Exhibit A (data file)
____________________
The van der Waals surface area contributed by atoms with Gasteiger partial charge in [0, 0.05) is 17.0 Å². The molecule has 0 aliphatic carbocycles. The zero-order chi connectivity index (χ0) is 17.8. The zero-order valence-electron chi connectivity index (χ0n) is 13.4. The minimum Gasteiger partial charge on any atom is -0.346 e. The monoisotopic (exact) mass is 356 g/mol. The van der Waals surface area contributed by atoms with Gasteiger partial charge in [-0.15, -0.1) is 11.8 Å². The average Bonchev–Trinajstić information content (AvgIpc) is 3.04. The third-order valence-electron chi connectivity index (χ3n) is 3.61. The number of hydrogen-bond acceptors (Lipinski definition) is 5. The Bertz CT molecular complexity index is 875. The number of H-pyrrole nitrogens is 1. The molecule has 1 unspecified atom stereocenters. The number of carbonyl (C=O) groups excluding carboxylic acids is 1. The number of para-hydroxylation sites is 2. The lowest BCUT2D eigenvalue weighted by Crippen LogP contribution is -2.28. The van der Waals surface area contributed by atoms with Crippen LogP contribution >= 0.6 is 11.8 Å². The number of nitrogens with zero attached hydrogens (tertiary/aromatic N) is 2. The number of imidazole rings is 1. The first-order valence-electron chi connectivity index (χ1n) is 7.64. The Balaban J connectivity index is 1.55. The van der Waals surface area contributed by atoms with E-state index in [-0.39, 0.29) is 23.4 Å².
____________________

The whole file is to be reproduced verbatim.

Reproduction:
The van der Waals surface area contributed by atoms with Gasteiger partial charge in [0, 0.05) is 17.0 Å². The molecule has 0 aliphatic carbocycles. The zero-order chi connectivity index (χ0) is 17.8. The zero-order valence-electron chi connectivity index (χ0n) is 13.4. The minimum Gasteiger partial charge on any atom is -0.346 e. The monoisotopic (exact) mass is 356 g/mol. The van der Waals surface area contributed by atoms with Gasteiger partial charge in [-0.15, -0.1) is 11.8 Å². The average Bonchev–Trinajstić information content (AvgIpc) is 3.04. The third-order valence-electron chi connectivity index (χ3n) is 3.61. The number of hydrogen-bond acceptors (Lipinski definition) is 5. The Bertz CT molecular complexity index is 875. The number of H-pyrrole nitrogens is 1. The molecule has 1 unspecified atom stereocenters. The number of carbonyl (C=O) groups excluding carboxylic acids is 1. The number of para-hydroxylation sites is 2. The lowest BCUT2D eigenvalue weighted by Crippen LogP contribution is -2.28. The van der Waals surface area contributed by atoms with Crippen LogP contribution >= 0.6 is 11.8 Å². The number of nitrogens with zero attached hydrogens (tertiary/aromatic N) is 2. The number of imidazole rings is 1. The first-order valence-electron chi connectivity index (χ1n) is 7.64. The Balaban J connectivity index is 1.55. The van der Waals surface area contributed by atoms with E-state index in [-0.39, 0.29) is 23.4 Å².